Share of the ‘above the fold’ space in search engine results

We all know that Google makes the vast majority of its money from AdWords ads. Historically, due to the text based nature of the ads Google had to maintain a fair ratio of organic and paid listings in search results. As a result, you didn’t have to rank at No. 1 organically to get a fair share of available search traffic. Unfortunately these days are gone.

Whichever way you look at the development of Google SERPs it becomes obvious that the number of ads, ad extensions and Google’s paid-for comparison services exceeds the number of standard text-based organic listings. In fact, searches for competitive non-brand keywords in some verticals trigger so many paid for results that the ‘above the fold’ visibility of organic listings drops to.. 0%! Yes, that’s right. Searches for terms like ‘ps3 sale’ or ‘credit card’ don’t show organic search results above the fold on 19% of world’s computer screens – 1366×768 resolution (the most popular resolution as of January 2012; source: Statistics for Higher Screen Resolutions).

Above the fold SERPs as seen by 19% of the world’s computers (1366×768)

Above the fold SERPs as seen by 19% of the world’s computers (1366×768)

So the end result is 15-20 expensive links above the fold and every single one of them related to Google’s paid-for services. Google has gone to great lengths to be able to do that without clattering search results, including moving search filtering options from the left to the drop down menu at the top.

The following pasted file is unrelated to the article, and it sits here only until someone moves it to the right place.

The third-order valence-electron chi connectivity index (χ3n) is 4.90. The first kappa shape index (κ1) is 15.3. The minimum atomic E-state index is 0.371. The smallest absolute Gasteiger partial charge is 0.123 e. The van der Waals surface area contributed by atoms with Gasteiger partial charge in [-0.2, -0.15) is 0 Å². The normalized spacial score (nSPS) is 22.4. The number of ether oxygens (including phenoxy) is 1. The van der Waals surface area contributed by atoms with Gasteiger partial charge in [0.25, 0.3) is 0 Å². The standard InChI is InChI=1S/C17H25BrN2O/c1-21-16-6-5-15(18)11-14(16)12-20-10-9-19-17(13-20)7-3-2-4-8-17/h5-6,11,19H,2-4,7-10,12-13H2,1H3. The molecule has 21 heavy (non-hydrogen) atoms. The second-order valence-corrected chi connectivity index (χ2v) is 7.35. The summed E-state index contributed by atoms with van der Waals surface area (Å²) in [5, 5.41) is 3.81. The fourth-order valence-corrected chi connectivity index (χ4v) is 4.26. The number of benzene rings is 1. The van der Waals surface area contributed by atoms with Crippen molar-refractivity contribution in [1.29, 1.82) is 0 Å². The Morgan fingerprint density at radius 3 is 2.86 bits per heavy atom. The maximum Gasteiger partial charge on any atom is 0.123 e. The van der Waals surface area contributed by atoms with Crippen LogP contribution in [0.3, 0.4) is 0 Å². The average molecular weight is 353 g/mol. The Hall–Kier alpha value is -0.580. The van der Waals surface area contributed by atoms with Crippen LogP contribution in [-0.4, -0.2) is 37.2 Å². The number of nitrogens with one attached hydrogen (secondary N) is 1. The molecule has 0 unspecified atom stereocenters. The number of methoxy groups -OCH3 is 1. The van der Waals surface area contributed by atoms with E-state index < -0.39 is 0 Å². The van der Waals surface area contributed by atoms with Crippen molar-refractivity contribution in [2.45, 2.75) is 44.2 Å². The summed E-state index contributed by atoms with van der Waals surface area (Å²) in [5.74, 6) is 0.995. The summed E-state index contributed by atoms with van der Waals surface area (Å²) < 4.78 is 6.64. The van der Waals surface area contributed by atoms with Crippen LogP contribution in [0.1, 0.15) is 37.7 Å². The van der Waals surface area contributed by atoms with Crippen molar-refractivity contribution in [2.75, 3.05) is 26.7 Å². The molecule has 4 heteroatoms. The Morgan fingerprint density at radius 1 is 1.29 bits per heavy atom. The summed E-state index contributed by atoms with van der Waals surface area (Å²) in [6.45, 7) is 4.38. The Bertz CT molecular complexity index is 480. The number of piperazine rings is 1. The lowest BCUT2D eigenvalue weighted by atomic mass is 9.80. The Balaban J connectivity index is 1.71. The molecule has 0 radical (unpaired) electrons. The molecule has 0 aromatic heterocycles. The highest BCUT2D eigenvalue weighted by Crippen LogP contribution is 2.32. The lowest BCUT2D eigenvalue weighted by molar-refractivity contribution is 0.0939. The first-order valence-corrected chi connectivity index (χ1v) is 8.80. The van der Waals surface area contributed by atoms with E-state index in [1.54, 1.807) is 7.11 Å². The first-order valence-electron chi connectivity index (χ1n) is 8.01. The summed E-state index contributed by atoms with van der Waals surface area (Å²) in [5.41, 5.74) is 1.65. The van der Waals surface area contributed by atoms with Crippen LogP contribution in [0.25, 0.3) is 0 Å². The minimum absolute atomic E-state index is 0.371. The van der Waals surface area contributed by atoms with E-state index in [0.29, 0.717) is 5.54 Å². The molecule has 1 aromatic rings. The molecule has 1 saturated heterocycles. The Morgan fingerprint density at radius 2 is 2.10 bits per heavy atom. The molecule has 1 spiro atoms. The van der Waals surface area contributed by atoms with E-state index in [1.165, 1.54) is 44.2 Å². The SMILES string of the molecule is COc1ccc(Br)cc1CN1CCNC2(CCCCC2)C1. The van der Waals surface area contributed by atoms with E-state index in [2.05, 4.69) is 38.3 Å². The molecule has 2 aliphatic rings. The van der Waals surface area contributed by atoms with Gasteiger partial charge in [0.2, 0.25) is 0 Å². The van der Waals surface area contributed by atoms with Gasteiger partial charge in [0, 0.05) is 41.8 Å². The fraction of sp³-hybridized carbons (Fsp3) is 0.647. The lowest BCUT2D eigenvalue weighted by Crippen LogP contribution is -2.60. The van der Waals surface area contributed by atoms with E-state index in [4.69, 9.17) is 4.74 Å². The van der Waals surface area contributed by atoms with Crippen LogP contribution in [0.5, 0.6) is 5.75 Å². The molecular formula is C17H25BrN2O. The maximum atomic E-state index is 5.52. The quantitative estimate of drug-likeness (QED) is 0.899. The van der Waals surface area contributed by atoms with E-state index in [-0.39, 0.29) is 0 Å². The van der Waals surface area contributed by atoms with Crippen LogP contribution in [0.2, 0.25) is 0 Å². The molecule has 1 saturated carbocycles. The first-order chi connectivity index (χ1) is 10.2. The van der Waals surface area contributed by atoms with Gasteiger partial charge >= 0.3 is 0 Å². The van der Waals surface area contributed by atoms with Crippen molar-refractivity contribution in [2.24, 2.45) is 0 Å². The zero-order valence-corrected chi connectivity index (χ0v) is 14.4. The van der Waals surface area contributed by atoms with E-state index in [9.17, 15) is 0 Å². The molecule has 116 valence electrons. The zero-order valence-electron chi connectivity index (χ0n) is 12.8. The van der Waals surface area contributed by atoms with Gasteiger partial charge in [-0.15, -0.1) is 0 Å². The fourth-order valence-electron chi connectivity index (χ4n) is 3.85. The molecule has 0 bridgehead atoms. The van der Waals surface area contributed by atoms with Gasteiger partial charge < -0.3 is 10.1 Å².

Ok, so how do other search engines fare when the same search terms and screen resolutions are used? It turns out that other big guns are kinder to organic search listings, but not by much.

Search engine comparison: resolution 1366×768, keyword ‘ps3 sale’


Non-paid results

Paid results















So what does it mean? Well, to start with, Google gets richer. Any link you chose to click on generates revenue for Google in one way or the other. Secondly, since the majority of paid ads in SERPs are generated by humans and are constantly maintained and optimised by humans, the results are more relevant (a kind of a ‘Holy Grail’ for Google). Thirdly, it is not good enough anymore to be third or fourth for your SEO target keyword. Despite the fact that recent studies of organic click-through rate are all slightly different, they all agree on constantly decreasing CTR numbers from top positions in organic search results. I guess it makes sense considering all this paid activity happening above. The thing is that CTRs of No. 1 organic results for non-brand search terms (e.g. ‘over 50 life insurance’) can now be in single digits. This means you can rank No. 1 and still only get 9-10% of the available search traffic.

Artur Jach Written by:

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